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Updated: Apr 29, 2021

‘Man is what he eats,’ wrote Feuerbach almost two centuries ago, at a time when a revolution shook the German society. Little did he know that his philosophical exclamation, originally meant to reflect on the political and economic circumstances of the times he lived in, would soon turn into the best known phrase about the link between food and the human state of being. This maxim, used by vegetarians all around the world, has many layers of insights embedded behind its simple, yet wise, words.

Food has a profound effect on our physical, mental, emotional and spiritual health. To begin with, food rich in nutrients is a foundation for a balanced, healthy and happy life. Vegetables, fruits, legumes, grains and nuts provide plenty of adequate dietary choices to humans. Eating non-vegetarian food, on the other hand, means to also consume a wide range of ingredients detrimental to our wellbeing — antibiotics and steroids used for animal growth in the meat industry, and ‘fear hormones’ (such as dopamine and cortisol) released by farm animals, to name but a few. Apart from the physical harm which the non-vegetarian food brings to our body, with such food we also ingest stress, anxiety, fear, panic and guilt.

Hippocrates, the father of ancient Greek medicine, is often credited for saying ‘Let thy food be thy medicine and thy medicine be thy food’. Natural, vegetarian and healthy food decreases the risks of chronic diseases, calms the mind, increases vitality, and ultimately leads to longevity. Therefore, it does not take much thinking or complex analysis to decide what constitutes an empathetic and intelligent dietary lifestyle.

On the path of inner transformation, we face Truth. Some facets of that Truth can often be uncomfortable, such as the necessity to take full responsibility for our choices, actions and life circumstances. Violence begets violence, whether it is directed towards others or towards oneself. Improper food choices can slow down our spiritual growth, because it exploits and harms others (animals), deteriorates our own wellbeing, and harms the Planet Earth (heavy water footprint, notoriously high greenhouse gas emissions caused by animal farming).

Non-vegetarians are typically less inclined towards spiritual practice, and when they do embark on the path of meditation, they find it difficult to enter a state of stillness or relaxation. The body is restless, emotions unpredictable, and the mind paces. At the same time, it is difficult to achieve focus, because unbalanced, non-vegetarian diet, turns one either lethargic or hyperactive.

To properly understand the link between spirituality and food, we can look at some of the effects of regular meditation practice. Meditation transforms our energy. It clears the chakras, or the energy centers of our body. It heals energy blockages, especially in the heart. It attunes the body to the cosmic flow of energy, and makes us more receptive to higher, subtle forms of energy. It raises our vibrations and accelerates our spiritual evolution. We become conscious and aware of the oneness of all life — and that way, love and empathy start flowering in our being. To be able to traverse this spiritual path with grace and ease, it is necessary to drop any form of aggression, violence and destructiveness. At this stage, to consume meat would mean to turn a blind eye to the fact that, as long as we eat meat, we perpetuate the pain and suffering of other sentient beings. To eat meat would mean to continue filling ourselves with food that has low vibrations and triggers our base, survival instincts. To be a non-vegetarian would mean to close our gates to cosmic energy flow, since emotions of cruelty, aggression, fear, ego-centeredness and lack of compassion can never resonate with higher vibrational frequencies.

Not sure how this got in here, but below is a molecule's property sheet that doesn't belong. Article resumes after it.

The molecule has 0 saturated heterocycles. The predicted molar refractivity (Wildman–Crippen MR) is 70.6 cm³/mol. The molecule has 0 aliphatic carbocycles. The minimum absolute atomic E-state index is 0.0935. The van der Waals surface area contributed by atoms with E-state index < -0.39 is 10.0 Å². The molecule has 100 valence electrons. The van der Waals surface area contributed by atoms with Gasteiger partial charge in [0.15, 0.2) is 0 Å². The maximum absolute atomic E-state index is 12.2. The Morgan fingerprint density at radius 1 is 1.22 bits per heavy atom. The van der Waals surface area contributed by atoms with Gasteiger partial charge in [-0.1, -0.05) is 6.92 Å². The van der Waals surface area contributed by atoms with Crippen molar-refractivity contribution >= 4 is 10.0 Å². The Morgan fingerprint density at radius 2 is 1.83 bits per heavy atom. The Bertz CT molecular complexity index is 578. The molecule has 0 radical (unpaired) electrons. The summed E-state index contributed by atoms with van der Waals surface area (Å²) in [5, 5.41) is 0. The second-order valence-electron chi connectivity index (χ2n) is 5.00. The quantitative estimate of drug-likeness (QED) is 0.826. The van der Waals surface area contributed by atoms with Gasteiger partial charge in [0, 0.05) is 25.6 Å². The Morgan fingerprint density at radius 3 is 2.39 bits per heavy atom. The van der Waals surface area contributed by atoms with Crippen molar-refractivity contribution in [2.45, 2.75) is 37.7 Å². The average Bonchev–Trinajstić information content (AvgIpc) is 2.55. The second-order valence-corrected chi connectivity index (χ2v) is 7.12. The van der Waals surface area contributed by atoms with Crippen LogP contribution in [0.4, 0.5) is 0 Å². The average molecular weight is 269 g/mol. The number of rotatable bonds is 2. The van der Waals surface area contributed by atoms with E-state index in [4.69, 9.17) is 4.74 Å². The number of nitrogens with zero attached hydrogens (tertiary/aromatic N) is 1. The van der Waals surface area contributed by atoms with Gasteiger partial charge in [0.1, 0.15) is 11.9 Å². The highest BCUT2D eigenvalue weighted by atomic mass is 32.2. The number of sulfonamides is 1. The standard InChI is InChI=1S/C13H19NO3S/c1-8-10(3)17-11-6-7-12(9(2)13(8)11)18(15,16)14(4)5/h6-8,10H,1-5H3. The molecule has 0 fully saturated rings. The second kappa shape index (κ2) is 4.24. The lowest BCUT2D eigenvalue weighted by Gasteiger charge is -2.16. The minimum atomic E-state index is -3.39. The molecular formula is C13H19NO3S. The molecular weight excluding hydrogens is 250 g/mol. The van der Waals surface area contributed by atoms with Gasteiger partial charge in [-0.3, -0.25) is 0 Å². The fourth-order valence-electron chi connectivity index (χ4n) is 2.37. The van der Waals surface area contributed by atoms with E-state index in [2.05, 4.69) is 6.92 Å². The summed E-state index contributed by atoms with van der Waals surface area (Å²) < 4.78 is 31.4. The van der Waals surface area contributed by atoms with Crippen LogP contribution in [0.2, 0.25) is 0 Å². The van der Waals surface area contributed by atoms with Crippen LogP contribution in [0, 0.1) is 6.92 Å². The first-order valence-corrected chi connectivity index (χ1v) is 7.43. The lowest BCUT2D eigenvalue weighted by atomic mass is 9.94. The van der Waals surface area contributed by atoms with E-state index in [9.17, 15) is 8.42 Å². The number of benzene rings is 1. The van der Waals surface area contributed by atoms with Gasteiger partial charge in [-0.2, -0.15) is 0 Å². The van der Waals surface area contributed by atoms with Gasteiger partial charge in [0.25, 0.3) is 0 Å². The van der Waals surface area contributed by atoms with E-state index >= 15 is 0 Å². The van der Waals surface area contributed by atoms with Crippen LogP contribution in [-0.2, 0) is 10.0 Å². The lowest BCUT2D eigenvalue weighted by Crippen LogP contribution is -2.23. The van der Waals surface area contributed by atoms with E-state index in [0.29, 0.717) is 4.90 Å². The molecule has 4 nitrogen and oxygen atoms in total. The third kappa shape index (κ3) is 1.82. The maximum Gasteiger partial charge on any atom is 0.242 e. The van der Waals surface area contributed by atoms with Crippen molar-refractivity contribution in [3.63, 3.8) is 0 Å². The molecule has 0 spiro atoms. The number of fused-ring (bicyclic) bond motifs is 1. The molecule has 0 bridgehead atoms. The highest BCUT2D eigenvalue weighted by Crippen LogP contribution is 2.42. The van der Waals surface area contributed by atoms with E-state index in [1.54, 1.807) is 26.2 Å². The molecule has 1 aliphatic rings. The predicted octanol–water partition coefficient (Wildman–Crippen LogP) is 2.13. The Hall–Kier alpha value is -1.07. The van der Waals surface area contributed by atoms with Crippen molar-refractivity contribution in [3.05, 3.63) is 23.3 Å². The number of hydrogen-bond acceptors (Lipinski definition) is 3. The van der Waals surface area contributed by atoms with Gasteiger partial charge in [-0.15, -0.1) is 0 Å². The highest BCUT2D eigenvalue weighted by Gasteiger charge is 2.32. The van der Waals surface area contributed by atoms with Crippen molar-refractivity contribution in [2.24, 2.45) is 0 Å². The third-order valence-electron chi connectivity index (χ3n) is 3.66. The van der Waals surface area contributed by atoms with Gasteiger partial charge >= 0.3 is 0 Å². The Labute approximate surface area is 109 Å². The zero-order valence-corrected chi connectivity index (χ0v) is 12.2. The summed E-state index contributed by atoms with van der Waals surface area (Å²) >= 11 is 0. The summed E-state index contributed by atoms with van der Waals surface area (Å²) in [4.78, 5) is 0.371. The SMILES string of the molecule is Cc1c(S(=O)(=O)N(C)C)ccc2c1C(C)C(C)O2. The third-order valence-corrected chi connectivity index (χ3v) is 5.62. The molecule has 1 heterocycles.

It is for these reasons that spiritual masters across the world have always urged humans to turn vegetarian. Being a vegetarian is so much more than a mere spiritual dogma — it is a crucial step on the path of any authentic spirituality. Knowing what to eat, when to eat, and how much to eat, leads to mindfulness in our everyday life. Once we stop unconsciously stuffing ourselves with the wrong kind of food, we can become more perceptive to the potentials within us that are still dormant.

Finally, it is good to know that the person who prepares the meal is as important as the food being cooked. Advanced spiritual adepts and teachers have been cognizant of the fact that the food we eat is easily imprinted with the qualities of the person who prepares it. Even when the ingredients have sattvic (clean, pure, vital and energetic) qualities, a cook who is not in a balanced state of mind and does not focus on the task at hand, the meal loses of its quality, and carries traces of undesirable emotional charge. It is for this reason that, in many spiritual traditions, only a particular devotee/disciple/meditator is allowed to cook food for the Master. Mindful cooking, when paired with the knowledge of the right kind of food, is a recipe for success on the journey of spirituality.

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